NEW YORK (TheStreet) -- Two retired employees suing General Electric (GE) over cuts to health-care coverage are seeking class-action status for the complaint, which asks for their previous benefits to be reinstated.
Dennis Rocheleau and Evelyn Kaufman made the request in a motion filed Wednesday in U.S. District Court in Milwaukee, and Tom Geoghegan, their attorney, said Judge Lynn Adelman is slated to hold a scheduling conference Friday with attorneys for both sides. Class-action status allows individuals to serve as representatives for a broad group of plaintiffs in a civil case, bringing more resources to bear and potentially heightening awards.
"Plaintiffs in seeking to restore the plans are necessarily acting in a representative capacity for others, and this litigation would necessarily affect them," Rocheleau and Kaufman said in the motion. "The relief sought is indivisible by nature. It cannot be awarded to named plaintiffs unless it is awarded as well to all other participants."
Quite simply, "either the plan is reinstated or it's not," Geoghegan said in a phone interview. "We are not seeking individual monetary relief."
The motion to add class allegations comes on the heels of Judge Adelman's June denial of GE's request to dismiss the suit in its entirety, though he did toss out one of the claims. His decision to let the remainder of the case go forward was based largely on a statement in an employee handbook a few years ago that "GE expects and intends to continue the GE Medicare Benefit Plans described in this handbook indefinitely."
GE moved shortly afterward to end the plans, instead offering reimbursements of about $1,000 a year to retirees who obtain Medicare-supplement policies through Towers Watson's (TW) OneExchange program, a system the former employees claim increases their financial burden significantly. The company reported about $3.3 billion in savings from the change as well as adjustments to retiree life-insurance benefits, as of the second quarter.
"GE will continue to defend the one surviving count of the complaint and remains confident that the company acted properly and lawfully in making changes to retiree health benefits consistent with trends among other large companies," GE said in an emailed statement on Thursday.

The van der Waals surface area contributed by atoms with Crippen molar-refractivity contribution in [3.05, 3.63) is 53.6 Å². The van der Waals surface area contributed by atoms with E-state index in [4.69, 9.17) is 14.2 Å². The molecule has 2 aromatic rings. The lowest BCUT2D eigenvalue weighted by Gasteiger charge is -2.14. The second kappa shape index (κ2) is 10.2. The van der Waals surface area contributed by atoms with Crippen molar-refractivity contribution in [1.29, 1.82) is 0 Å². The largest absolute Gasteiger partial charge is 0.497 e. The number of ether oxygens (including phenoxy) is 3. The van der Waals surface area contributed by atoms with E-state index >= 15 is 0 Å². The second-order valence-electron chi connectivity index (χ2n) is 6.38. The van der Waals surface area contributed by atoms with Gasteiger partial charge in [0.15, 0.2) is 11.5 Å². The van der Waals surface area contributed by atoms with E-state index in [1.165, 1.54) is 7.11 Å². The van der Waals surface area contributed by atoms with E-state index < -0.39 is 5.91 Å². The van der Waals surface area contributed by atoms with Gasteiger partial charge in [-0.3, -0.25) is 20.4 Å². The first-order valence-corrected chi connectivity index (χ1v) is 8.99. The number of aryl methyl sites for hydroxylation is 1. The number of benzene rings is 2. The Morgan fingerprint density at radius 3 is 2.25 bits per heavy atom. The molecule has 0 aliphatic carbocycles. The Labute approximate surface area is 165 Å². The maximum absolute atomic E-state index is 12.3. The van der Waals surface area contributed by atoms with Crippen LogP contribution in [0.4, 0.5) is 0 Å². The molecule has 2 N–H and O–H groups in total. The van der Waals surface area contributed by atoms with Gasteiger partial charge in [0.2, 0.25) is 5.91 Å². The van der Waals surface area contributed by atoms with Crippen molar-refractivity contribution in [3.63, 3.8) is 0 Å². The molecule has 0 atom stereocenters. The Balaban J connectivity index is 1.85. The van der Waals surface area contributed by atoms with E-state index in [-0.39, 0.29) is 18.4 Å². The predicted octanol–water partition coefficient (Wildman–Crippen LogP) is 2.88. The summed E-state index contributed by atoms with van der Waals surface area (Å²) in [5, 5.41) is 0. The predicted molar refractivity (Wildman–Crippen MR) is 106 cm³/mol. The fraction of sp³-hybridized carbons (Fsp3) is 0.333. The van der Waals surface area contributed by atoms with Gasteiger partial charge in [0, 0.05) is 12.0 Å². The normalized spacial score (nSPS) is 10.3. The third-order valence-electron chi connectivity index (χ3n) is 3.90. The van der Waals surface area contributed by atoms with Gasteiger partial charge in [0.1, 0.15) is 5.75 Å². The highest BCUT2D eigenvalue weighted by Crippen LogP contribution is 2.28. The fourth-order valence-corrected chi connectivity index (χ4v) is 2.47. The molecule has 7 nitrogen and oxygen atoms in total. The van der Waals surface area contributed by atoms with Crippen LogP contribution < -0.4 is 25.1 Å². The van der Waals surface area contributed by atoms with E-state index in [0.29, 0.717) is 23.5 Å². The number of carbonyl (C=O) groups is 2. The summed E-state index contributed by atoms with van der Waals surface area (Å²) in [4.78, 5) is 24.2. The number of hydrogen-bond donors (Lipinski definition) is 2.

Geoghegan said in a phone interview he expects little resistance to obtaining class-action status and that a trial may be held as early as the beginning of 2016.
"They took their best shot to get this thrown out, and they lost," he said.
The retirees' case turns on whether GE violated the Employee Retirement Income Security Act of 1974, known as ERISA, by breaking a commitment implied in the handbook, even though the handbook also noted that the Fairfield, Conn.-based company reserved the right to end the policies at any time. GE, which employed more than 300,000 people at the end of last year, declined to comment because the case is pending.
The company has previously said the changes to its retiree health-care plans are consistent with trends among major companies. Corporations including Time Warner (TWX), IBM (IBM), and Walgreens (WBA), have also moved to private exchanges following passage of the Affordable Care Act, known as Obamacare, in 2010.
GE shifted salaried retirees to the exchange first, then announced this year that hourly production retirees would be moved as well, starting Jan. 1, 2016. That followed three weeks of labor negotiations starting in early June with the company's two largest unions -- IUE-CWA, which represents machine and electrical workers, and the United Electrical, Radio and Machine Workers of America. The talks led to four-year national contracts on health care, wages, and pensions that will be extended to additional unions that provide local coverage, according to a GE statement.
While the contract negotiations were limited to active employees, the IUE-CWA is "very concerned about the announced plan changes to post-65 retirees," Thomas Kennedy, an attorney at Kennedy Jennik & Murray who represents the union, said in an interview. "We intend to vigorously defend them and are exploring our options."
The $3.3 billion GE has reported in benefit adjustments so far represents about 2% of the company's roughly $150 billion in 2014 revenue and about 4% of cash on hand at the time, according to its annual SEC filing. GE stock has climbed 3.3% this year to $26.10, as of Wednesday's close.
Source: GE employee handbook, issued in July 2012
Source: GE employee handbook, effective January 2015
"I'm looking for some modification, some improvement, and some greater degree of justice for retirees than what currently abides," Rocheleau said in an interview.
The suit comes as many U.S. corporations look to reduce their financial obligation to former workers, Thomas Kochan, a professor of employment policy at the Massachusetts Institute of Technology and co-director of MIT's Sloan Institute for Work and Employment Research.
"Corporations are essentially breaking the social contract that corporations made with their employees where they said, 'If you stay with us, we will honor our retiree and health-care coverage," Kochan said.
Still, separating health-care coverage from employers can be beneficial for both retirees and businesses if it's done collectively and properly, he said.
"Society would be much better off if we completely divorced health-care coverage from employers, but to do that we have to do that as a country, so we have a substitute in place and a public health-care option that is affordable, which we and the companies all have to contribute to, in order to set a level playing field," he said. "But we ought to be doing that as a national policy and with corporate leadership, where people don't get hurt or fall through the cracks."